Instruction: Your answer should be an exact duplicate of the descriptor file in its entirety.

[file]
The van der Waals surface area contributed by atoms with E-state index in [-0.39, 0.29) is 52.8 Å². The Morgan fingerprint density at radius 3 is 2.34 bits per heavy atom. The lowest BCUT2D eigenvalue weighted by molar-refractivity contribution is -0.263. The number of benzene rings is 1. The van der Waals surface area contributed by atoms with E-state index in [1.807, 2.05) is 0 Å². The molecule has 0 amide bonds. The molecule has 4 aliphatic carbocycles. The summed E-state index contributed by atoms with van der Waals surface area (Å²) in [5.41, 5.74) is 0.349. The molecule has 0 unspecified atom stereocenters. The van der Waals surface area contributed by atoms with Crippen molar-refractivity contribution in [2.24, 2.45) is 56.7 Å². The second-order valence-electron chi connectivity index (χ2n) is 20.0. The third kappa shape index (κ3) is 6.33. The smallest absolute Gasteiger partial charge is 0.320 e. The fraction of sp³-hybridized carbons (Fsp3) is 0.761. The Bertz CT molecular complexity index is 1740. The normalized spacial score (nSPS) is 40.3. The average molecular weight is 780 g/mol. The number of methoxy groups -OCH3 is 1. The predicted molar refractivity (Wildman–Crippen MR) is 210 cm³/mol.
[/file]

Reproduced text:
The van der Waals surface area contributed by atoms with E-state index in [-0.39, 0.29) is 52.8 Å². The Morgan fingerprint density at radius 3 is 2.34 bits per heavy atom. The lowest BCUT2D eigenvalue weighted by molar-refractivity contribution is -0.263. The number of benzene rings is 1. The van der Waals surface area contributed by atoms with E-state index in [1.807, 2.05) is 0 Å². The molecule has 0 amide bonds. The molecule has 4 aliphatic carbocycles. The summed E-state index contributed by atoms with van der Waals surface area (Å²) in [5.41, 5.74) is 0.349. The molecule has 0 unspecified atom stereocenters. The van der Waals surface area contributed by atoms with Crippen molar-refractivity contribution in [2.24, 2.45) is 56.7 Å². The second-order valence-electron chi connectivity index (χ2n) is 20.0. The third kappa shape index (κ3) is 6.33. The smallest absolute Gasteiger partial charge is 0.320 e. The fraction of sp³-hybridized carbons (Fsp3) is 0.761. The Bertz CT molecular complexity index is 1740. The normalized spacial score (nSPS) is 40.3. The average molecular weight is 780 g/mol. The number of methoxy groups -OCH3 is 1. The predicted molar refractivity (Wildman–Crippen MR) is 210 cm³/mol.